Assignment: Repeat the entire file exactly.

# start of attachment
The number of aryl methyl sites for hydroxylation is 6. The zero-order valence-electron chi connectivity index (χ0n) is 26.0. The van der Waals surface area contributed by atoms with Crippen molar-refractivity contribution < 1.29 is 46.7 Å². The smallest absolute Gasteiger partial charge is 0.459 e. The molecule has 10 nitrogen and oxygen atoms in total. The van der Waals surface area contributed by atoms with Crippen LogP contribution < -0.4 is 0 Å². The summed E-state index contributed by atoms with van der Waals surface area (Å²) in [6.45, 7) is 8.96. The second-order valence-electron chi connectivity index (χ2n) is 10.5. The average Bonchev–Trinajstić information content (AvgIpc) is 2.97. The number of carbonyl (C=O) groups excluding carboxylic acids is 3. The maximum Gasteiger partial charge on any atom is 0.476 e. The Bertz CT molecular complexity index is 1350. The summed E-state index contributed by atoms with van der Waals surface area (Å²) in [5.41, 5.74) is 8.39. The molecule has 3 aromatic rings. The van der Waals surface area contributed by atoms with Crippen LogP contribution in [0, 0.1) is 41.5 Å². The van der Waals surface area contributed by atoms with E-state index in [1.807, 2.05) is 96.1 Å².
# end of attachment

The number of aryl methyl sites for hydroxylation is 6. The zero-order valence-electron chi connectivity index (χ0n) is 26.0. The van der Waals surface area contributed by atoms with Crippen molar-refractivity contribution < 1.29 is 46.7 Å². The smallest absolute Gasteiger partial charge is 0.459 e. The molecule has 10 nitrogen and oxygen atoms in total. The van der Waals surface area contributed by atoms with Crippen LogP contribution < -0.4 is 0 Å². The summed E-state index contributed by atoms with van der Waals surface area (Å²) in [6.45, 7) is 8.96. The second-order valence-electron chi connectivity index (χ2n) is 10.5. The average Bonchev–Trinajstić information content (AvgIpc) is 2.97. The number of carbonyl (C=O) groups excluding carboxylic acids is 3. The maximum Gasteiger partial charge on any atom is 0.476 e. The Bertz CT molecular complexity index is 1350. The summed E-state index contributed by atoms with van der Waals surface area (Å²) in [5.41, 5.74) is 8.39. The molecule has 3 aromatic rings. The van der Waals surface area contributed by atoms with Crippen LogP contribution in [0, 0.1) is 41.5 Å². The van der Waals surface area contributed by atoms with E-state index in [1.807, 2.05) is 96.1 Å².